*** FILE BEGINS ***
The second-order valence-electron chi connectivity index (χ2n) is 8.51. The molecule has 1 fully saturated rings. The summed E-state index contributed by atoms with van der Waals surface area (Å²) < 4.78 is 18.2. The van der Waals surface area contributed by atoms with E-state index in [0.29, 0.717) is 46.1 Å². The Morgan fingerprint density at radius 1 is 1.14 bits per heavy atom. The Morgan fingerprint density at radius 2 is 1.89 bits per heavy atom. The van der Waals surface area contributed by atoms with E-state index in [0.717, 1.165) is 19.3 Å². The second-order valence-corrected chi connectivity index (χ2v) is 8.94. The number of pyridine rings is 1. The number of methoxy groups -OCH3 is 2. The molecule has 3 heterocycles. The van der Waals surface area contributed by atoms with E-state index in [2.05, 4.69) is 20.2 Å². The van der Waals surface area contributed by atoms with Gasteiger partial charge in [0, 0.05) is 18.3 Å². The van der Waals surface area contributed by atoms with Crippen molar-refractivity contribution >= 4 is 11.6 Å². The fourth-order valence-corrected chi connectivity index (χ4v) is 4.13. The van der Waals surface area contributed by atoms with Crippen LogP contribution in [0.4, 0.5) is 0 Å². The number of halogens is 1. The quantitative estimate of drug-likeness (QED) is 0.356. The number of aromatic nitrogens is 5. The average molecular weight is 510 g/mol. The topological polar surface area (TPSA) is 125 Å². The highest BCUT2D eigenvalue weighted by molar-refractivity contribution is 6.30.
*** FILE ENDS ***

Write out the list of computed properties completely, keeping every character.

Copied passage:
The second-order valence-electron chi connectivity index (χ2n) is 8.51. The molecule has 1 fully saturated rings. The summed E-state index contributed by atoms with van der Waals surface area (Å²) < 4.78 is 18.2. The van der Waals surface area contributed by atoms with E-state index in [0.29, 0.717) is 46.1 Å². The Morgan fingerprint density at radius 1 is 1.14 bits per heavy atom. The Morgan fingerprint density at radius 2 is 1.89 bits per heavy atom. The van der Waals surface area contributed by atoms with E-state index in [0.717, 1.165) is 19.3 Å². The second-order valence-corrected chi connectivity index (χ2v) is 8.94. The number of pyridine rings is 1. The number of methoxy groups -OCH3 is 2. The molecule has 3 heterocycles. The van der Waals surface area contributed by atoms with E-state index in [2.05, 4.69) is 20.2 Å². The van der Waals surface area contributed by atoms with Gasteiger partial charge in [0, 0.05) is 18.3 Å². The van der Waals surface area contributed by atoms with Crippen molar-refractivity contribution >= 4 is 11.6 Å². The fourth-order valence-corrected chi connectivity index (χ4v) is 4.13. The van der Waals surface area contributed by atoms with Crippen LogP contribution in [0.4, 0.5) is 0 Å². The number of halogens is 1. The quantitative estimate of drug-likeness (QED) is 0.356. The number of aromatic nitrogens is 5. The average molecular weight is 510 g/mol. The topological polar surface area (TPSA) is 125 Å². The highest BCUT2D eigenvalue weighted by molar-refractivity contribution is 6.30.